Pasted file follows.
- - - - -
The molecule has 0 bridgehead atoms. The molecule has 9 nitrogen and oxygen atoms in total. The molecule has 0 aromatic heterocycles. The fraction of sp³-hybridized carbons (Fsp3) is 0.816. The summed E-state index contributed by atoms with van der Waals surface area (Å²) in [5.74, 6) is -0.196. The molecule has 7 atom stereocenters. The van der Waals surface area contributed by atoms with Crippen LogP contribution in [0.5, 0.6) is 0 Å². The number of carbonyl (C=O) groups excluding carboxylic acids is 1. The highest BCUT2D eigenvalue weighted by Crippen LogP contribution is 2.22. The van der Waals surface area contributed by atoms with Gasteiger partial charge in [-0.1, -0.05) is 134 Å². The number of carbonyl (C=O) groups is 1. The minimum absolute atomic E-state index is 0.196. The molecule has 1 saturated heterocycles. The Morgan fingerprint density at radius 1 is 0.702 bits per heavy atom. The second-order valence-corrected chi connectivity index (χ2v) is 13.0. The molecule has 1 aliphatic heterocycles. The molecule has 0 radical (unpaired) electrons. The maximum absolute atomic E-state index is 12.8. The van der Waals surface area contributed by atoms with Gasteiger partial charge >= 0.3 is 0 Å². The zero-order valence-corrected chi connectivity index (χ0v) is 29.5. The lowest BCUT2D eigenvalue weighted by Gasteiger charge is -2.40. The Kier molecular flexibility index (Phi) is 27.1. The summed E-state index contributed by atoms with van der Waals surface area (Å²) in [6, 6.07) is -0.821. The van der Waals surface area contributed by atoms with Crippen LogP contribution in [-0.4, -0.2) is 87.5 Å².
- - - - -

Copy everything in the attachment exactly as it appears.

The molecule has 0 bridgehead atoms. The molecule has 9 nitrogen and oxygen atoms in total. The molecule has 0 aromatic heterocycles. The fraction of sp³-hybridized carbons (Fsp3) is 0.816. The summed E-state index contributed by atoms with van der Waals surface area (Å²) in [5.74, 6) is -0.196. The molecule has 7 atom stereocenters. The van der Waals surface area contributed by atoms with Crippen LogP contribution in [0.5, 0.6) is 0 Å². The number of carbonyl (C=O) groups excluding carboxylic acids is 1. The highest BCUT2D eigenvalue weighted by Crippen LogP contribution is 2.22. The van der Waals surface area contributed by atoms with Gasteiger partial charge in [-0.1, -0.05) is 134 Å². The number of carbonyl (C=O) groups is 1. The minimum absolute atomic E-state index is 0.196. The molecule has 1 saturated heterocycles. The Morgan fingerprint density at radius 1 is 0.702 bits per heavy atom. The second-order valence-corrected chi connectivity index (χ2v) is 13.0. The molecule has 1 aliphatic heterocycles. The molecule has 0 radical (unpaired) electrons. The maximum absolute atomic E-state index is 12.8. The van der Waals surface area contributed by atoms with Gasteiger partial charge >= 0.3 is 0 Å². The zero-order valence-corrected chi connectivity index (χ0v) is 29.5. The lowest BCUT2D eigenvalue weighted by Gasteiger charge is -2.40. The Kier molecular flexibility index (Phi) is 27.1. The summed E-state index contributed by atoms with van der Waals surface area (Å²) in [6, 6.07) is -0.821. The van der Waals surface area contributed by atoms with Crippen LogP contribution in [-0.4, -0.2) is 87.5 Å².